How To Replicate A WordPress Website From Server To Localhost

You are here:
< All Topics

Replicating Website from to http://localhost on laptop.


First install Apache, MySQL/MariaDB and PHP on laptop.


Then create a database with the same name and connection/login credentials as on the server.



Next, install the WordPress Duplicator Plugin on on the server. We are using the Duplicator Lite (free version) not the paid for pro-version.


This has one drawback: the links within the website to https:/ cannot be changed using Duplicator, so we have to use other means to do this.


A further problem (not Duplicator related) is the use of https SSL/TLS on the server, while the localhost on the laptop uses http (http://localhost).




We were not able to convert the localhost instance to http.



This meant that when calling up http:/localhost in the web-browser, the link would automatically default to https and connect to the https:/ external public url. This also meant we could not access the WordPress admin account on the localhost.


The only way around this problem was to temporarily change the configuration of from https to http, then perform the Duplicator export.



We would then be exporting to http:/localhost and not https:/



This was possible.



This is done by modifying the sites-enabled file /etc/apache2/sites-enabled/ on the server:


the lines with double hash sign ie ## have been temporarily commented out for this purpose:

root@gemini:/etc/apache2/sites-enabled# cat


<IfModule mod_ssl.c>
##<VirtualHost *:444>


<VirtualHost *:80>
# The ServerName directive sets the request scheme, hostname and port that
# the server uses to identify itself. This is used when creating
# redirection URLs. In the context of virtual hosts, the ServerName
# specifies what hostname must appear in the request’s Host: header to
# match this virtual host. For the default virtual host (this file) this
# value is not decisive as it is used as a last resort host regardless.
# However, you must set it for any further virtual host explicitly.




ServerAdmin webmaster@localhost
DocumentRoot /var/www/html

# Available loglevels: trace8, …, trace1, debug, info, notice, warn,
# error, crit, alert, emerg.
# It is also possible to configure the loglevel for particular
# modules, e.g.
#LogLevel info ssl:warn


ErrorLog ${APACHE_LOG_DIR}/error.log
CustomLog ${APACHE_LOG_DIR}/access.log combined


# For most configuration files from conf-available/, which are
# enabled or disabled at a global level, it is possible to
# include a line for only one particular virtual host. For example the
# following line enables the CGI configuration for this host only
# after it has been globally disabled with “a2disconf”.
#Include conf-available/serve-cgi-bin.conf


##Include /etc/letsencrypt/options-ssl-apache.conf




SSLCertificateFile /etc/letsencrypt/live/
##SSLCertificateKeyFile /etc/letsencrypt/live/




Then execute:


systemctl reload apache2




systemctl reload apache2


The site should now be operating in http mode instead of html.


After exporting the site using Duplicator, return the config to the original state and perform the a2dissite and a2ensite steps again. https service will then be restored.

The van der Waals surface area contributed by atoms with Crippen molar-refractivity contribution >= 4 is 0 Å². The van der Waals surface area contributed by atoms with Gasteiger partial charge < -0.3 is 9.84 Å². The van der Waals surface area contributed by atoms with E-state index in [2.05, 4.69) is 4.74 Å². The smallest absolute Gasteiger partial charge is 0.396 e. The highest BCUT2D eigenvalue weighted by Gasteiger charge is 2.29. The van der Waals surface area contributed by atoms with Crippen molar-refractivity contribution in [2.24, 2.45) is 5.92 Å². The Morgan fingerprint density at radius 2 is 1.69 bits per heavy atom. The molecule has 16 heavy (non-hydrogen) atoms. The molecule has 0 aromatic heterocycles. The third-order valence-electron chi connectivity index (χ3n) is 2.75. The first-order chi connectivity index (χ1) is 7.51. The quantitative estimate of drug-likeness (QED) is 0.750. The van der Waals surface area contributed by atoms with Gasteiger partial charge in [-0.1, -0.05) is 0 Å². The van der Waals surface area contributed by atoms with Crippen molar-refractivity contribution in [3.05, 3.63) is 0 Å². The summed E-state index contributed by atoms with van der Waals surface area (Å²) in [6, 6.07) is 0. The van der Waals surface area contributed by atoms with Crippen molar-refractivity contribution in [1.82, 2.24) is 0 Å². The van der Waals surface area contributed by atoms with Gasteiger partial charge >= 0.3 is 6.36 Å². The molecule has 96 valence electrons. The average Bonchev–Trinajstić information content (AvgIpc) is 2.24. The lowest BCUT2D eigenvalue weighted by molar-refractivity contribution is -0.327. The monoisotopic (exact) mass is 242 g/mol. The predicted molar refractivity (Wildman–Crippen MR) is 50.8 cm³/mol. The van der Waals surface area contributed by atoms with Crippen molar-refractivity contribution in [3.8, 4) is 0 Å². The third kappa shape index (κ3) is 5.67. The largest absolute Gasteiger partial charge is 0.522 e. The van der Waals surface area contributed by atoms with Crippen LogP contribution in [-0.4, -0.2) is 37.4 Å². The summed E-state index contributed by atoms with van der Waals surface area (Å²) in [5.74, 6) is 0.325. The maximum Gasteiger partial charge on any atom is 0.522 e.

The export file was 2.4GB in size. There is also an installer.php provided by the plugin specifically for this export file. You manually copy these two files to the laptop destination machine.


From there, these two files are moved to the root document folder of the website on the localhost, in this case /var/www/html.


The installer.php from Duplicator is then executed from a webbrowser:




Then follow the instructions from Duplicator installer.php in the browser display.


The process takes several minutes.



We then still had a problem with the links. Entering http://localhost would only display the home page of the site. All other pages were not accessible.


Further configuration was necessary.


In phpmyadmin we changed the kevwells database table wp_options entries for siteurl and blogname from and to http://localhost and localhost respectively.


We then added






to wp-config.php


this file also has to contain the definitions for the database connections:


// ** MySQL settings – You can get this info from your web host ** //

/** The name of the database for WordPress */

define( ‘DB_NAME’, “kevwells” );

/** MySQL database username */

define( ‘DB_USER’, “wordpressuser” );

/** MySQL database password */

define( ‘DB_PASSWORD’, “*****” );

/* password is commented out here for security reasons */

/** MySQL hostname */

define( ‘DB_HOST’, “localhost” );



the .htaccess file is empty:


kevin@asus:/var/www/html$ cat .htaccess
# BEGIN WordPress
# The directives (lines) between “BEGIN WordPress” and “END WordPress” are
# dynamically generated, and should only be modified via WordPress filters.
# Any changes to the directives between these markers will be overwritten.

# END WordPresskevin@asus:/var/www/html$



We then installed a further WordPress plugin: Go Live Update Urls


this is to change the Url site references within the website from to http://localhost


However the content would still not display, although we could open the WordPress Admin for localhost successfully.


The solution was to execute the Permalinks settings in WordPress Admin, changing them from custom to plain, saving the settings.


The website then displayed correctly.


The only part of the content which gives a not found error are the pages (eg terms and conditions, disclaimer etc), posts are ok.


We now have a static replica of the instance running on the laptop as http://localhost


Table of Contents